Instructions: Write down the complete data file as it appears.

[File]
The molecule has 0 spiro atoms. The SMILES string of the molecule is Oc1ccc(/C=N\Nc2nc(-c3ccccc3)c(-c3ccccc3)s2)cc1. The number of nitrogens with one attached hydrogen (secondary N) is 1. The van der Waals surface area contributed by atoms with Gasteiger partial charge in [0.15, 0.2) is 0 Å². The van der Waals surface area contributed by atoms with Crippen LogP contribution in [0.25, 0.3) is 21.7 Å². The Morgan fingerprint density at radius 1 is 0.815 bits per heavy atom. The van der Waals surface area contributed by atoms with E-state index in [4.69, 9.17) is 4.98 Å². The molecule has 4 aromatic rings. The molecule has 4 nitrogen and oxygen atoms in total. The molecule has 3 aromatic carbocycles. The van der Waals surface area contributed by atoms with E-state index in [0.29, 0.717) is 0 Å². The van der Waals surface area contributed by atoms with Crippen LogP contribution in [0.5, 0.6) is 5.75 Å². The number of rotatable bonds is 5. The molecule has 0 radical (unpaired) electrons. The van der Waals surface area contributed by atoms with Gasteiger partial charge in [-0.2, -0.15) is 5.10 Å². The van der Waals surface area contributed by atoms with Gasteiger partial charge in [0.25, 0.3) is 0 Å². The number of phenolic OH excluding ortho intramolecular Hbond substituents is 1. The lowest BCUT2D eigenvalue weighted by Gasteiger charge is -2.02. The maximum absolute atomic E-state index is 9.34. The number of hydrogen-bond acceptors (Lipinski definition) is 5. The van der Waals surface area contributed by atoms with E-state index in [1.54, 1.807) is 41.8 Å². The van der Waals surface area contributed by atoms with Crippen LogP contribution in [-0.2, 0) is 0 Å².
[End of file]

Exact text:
The molecule has 0 spiro atoms. The SMILES string of the molecule is Oc1ccc(/C=N\Nc2nc(-c3ccccc3)c(-c3ccccc3)s2)cc1. The number of nitrogens with one attached hydrogen (secondary N) is 1. The van der Waals surface area contributed by atoms with Gasteiger partial charge in [0.15, 0.2) is 0 Å². The van der Waals surface area contributed by atoms with Crippen LogP contribution in [0.25, 0.3) is 21.7 Å². The Morgan fingerprint density at radius 1 is 0.815 bits per heavy atom. The van der Waals surface area contributed by atoms with E-state index in [4.69, 9.17) is 4.98 Å². The molecule has 4 aromatic rings. The molecule has 4 nitrogen and oxygen atoms in total. The molecule has 3 aromatic carbocycles. The van der Waals surface area contributed by atoms with E-state index in [0.29, 0.717) is 0 Å². The van der Waals surface area contributed by atoms with Crippen LogP contribution in [0.5, 0.6) is 5.75 Å². The number of rotatable bonds is 5. The molecule has 0 radical (unpaired) electrons. The van der Waals surface area contributed by atoms with Gasteiger partial charge in [-0.2, -0.15) is 5.10 Å². The van der Waals surface area contributed by atoms with Gasteiger partial charge in [0.25, 0.3) is 0 Å². The number of phenolic OH excluding ortho intramolecular Hbond substituents is 1. The lowest BCUT2D eigenvalue weighted by Gasteiger charge is -2.02. The maximum absolute atomic E-state index is 9.34. The number of hydrogen-bond acceptors (Lipinski definition) is 5. The van der Waals surface area contributed by atoms with E-state index in [1.54, 1.807) is 41.8 Å². The van der Waals surface area contributed by atoms with Crippen LogP contribution in [-0.2, 0) is 0 Å².